Wednesday, February 24, 2010

OLA Conference: Extraordinary Canadians

As part of the Ontario Library Association's annual conference I attended the opening plenary on "Extraordinary Canadians." This panel featured John Ralston Saul, Adrienne Clarkson, Jane Urquhart, Nino Ricci, and Mark Kingwell. All five of these individuals have contributed to the Extraordinary Canadians biography series. This series examines the lives of people who have helped shape Canada in the 20th Century. All the books in this series were written by great Canadian authors, and each biography is under 200 pages. The idea being that biography should be readable, accessible to the general public, and encourage an interest in Canada's history. I couldn't agree more with the need for history to be more accessible, and think that this series is an interesting approach to making history more tangible.

It was interesting to see Canada's history and the biography genre discussed from a literary standpoint. Despite the literature based nature of the discussion a number of interesting questions regarding the interpretation of history were raised. In particular, I found the question of silence's role in literature and history intriguing. It was suggested that both history and literature need to be engaging to the reader. How the reader interprets the written word can be far more significant than the written word itself. I would tend to agree. Once a work is published an author's intentions lose some importance, and the readers' interpretation becomes an entirely new dimension to the work.

I was also very surprised by panel's discussion of Innis' interpretation of Canadian history. It was suggested that Innis' theory regarding Canada as an experiment in communication technology is something which can be seen throughout the lives of almost all extraordinary Canadians. Additionally, it was argued hat the notion of "the word" is something which is prominent in the lives of all Canadian greats, and that the nature of Canada demands that people use words in a spacial and creative way. Some of the finner points of Innis' work were glossed over in this discussion. However, it was still interesting to see the inclusion of historical theory in the panel.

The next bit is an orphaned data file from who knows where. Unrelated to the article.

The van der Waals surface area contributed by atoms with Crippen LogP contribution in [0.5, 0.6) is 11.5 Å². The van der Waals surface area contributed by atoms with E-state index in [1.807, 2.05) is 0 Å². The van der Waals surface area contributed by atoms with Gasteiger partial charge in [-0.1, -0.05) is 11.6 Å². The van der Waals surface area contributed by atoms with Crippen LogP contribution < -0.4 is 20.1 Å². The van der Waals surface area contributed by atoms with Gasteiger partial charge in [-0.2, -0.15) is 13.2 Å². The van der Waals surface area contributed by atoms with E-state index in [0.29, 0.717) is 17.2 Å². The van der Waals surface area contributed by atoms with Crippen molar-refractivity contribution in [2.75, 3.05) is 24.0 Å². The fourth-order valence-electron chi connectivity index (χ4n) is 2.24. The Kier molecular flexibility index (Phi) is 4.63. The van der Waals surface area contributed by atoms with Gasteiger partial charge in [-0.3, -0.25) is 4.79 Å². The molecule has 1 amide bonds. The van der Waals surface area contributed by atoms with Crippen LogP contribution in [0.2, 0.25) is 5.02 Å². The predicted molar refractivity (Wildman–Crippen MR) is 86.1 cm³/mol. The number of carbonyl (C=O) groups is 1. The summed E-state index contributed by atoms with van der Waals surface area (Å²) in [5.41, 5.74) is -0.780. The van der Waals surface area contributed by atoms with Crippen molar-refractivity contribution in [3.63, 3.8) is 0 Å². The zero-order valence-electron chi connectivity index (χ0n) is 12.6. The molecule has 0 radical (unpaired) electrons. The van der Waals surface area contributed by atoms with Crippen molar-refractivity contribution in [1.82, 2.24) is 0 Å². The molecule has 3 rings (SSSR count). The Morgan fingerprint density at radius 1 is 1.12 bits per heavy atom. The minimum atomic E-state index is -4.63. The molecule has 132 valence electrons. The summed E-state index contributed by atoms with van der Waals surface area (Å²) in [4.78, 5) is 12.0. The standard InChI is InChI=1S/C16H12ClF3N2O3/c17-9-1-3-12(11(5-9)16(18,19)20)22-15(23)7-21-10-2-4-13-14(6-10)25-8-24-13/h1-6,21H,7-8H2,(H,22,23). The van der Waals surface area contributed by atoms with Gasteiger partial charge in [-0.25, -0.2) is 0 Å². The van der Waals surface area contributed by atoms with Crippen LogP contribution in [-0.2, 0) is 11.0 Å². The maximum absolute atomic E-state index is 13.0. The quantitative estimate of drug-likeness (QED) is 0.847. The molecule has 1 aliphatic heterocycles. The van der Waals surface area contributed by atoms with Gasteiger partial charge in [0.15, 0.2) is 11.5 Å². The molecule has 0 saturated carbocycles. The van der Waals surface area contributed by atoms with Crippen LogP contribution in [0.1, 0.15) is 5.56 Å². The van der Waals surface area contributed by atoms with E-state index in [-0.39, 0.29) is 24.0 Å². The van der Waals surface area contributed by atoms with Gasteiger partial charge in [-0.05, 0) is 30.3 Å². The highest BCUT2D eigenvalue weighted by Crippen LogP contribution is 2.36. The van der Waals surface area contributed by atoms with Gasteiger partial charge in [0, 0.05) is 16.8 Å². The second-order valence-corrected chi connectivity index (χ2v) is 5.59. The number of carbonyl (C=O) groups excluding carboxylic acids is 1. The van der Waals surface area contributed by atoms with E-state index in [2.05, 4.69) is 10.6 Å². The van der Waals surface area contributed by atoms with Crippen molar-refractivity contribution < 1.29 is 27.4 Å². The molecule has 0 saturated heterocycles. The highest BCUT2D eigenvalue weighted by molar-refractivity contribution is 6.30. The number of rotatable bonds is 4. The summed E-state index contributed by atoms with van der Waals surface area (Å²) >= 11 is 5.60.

Overall, this was a great way to start the OLA conference in my mind. The discussion raised a lot of interesting questions about the importance of audience interaction and the role which history plays in society.

Thursday, February 4, 2010

Institutional Personality

The National Portrait Gallery of London recently released an online collection catalogue and made some of the institution's historical records available online. The Gallery's institutional records were previously not accessible to the general public and include a number of insights into the unique history of the institution.

One of the more shocking bits of institutional history released is a document which examines a murder-suicide occurred in the the Gallery's east wing in 1909. The Gallery's records also include a report which highlights the rat problem the Gallery faced during WWII. The majority of the previously unreleased institutional history focuses on exciting, bizarre, and exceptional events.

The inclusion of interesting anecdotes in an institutional history allows for the history of the Gallery to appeal to a wider audience. By placing emphasis on unique occurrences at the Gallery, the Gallery's past becomes interesting, making people want to know more about the institution itself. I think the release of this material to the media was a great public relations move by the Gallery. This release has allowed the Gallery to gain a more youthful and interesting personality in the face of a public which isn't always interested in history, art, or museums.